The potential for the COVID-19 pandemic to significantly affect the health and development of low- and middle-income countries (LMICs), particularly those in sub-Saharan Africa, has serious implications for PEPFAR, the President’s Emergency Plan for AIDS Relief (PEPFAR). This issue brief examines the steps PEPFAR has taken to respond to the outbreak and the issues at stake.
- view as grid
- view as list
This fact sheet identifies key U.S. government global health positions and officials.
This data note tracks appropriations designated for international efforts in the COVID-19 emergency supplemental bills. It will be updated as needed.
This tracker provides a listing of global health-related legislation introduced in the current Congress.
This data note assesses where the U.S. government has existing global health assets that could be mobilized when and if needed to assist in the COVID-19 response in low and middle income countries.
This data note provides an accounting of publicly-available information on donor funding to date for the global coronavirus (COVID-19) response.
The U.S. government is the largest donor to global health in the world. This fact sheet breaks down the U.S. global health budget by program area: HIV/PEPFAR; tuberculosis (TB); malaria/the President’s Malaria Initiative (PMI); the Global Fund to Fight AIDS, Tuberculosis, and Malaria; maternal & child health (MCH); nutrition; family planning & reproductive health (FP/RH); global health security; and neglected tropical diseases (NTDs).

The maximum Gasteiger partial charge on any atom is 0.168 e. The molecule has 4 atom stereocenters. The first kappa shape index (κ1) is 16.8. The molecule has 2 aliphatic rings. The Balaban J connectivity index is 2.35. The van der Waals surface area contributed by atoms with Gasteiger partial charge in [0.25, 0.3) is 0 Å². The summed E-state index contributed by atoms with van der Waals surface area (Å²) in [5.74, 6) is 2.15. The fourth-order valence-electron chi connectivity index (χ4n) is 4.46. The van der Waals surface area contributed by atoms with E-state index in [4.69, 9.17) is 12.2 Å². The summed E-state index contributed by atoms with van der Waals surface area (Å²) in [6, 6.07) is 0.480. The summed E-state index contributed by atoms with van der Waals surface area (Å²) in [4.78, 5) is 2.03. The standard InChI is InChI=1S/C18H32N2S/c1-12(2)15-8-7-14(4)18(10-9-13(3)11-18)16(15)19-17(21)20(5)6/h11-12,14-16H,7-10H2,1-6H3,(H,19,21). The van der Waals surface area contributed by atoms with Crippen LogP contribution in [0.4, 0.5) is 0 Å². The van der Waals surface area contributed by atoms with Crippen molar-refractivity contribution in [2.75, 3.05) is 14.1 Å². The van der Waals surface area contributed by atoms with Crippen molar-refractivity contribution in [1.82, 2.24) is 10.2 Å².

An outbreak of Ebola is currently ongoing in the Democratic Republic of Congo (DRC), now the second largest Ebola epidemic ever recorded. This Issue Brief gives an overview of the current situation, explains the U.S. role in responding to the outbreak, and answers key questions about the broader global response.
This data note provides an updated comprehensive summary of donor funding for the Ebola response in the DRC.
This brief examines the U.S. government’s efforts in global health security – that is, efforts to help countries prepare for and address pandemic and epidemic diseases such Ebola, Zika, and pandemic influenza. The brief provides history and background, reviews the U.S. agencies carrying out these efforts, reviews funding, and highlights key policy issues going forward.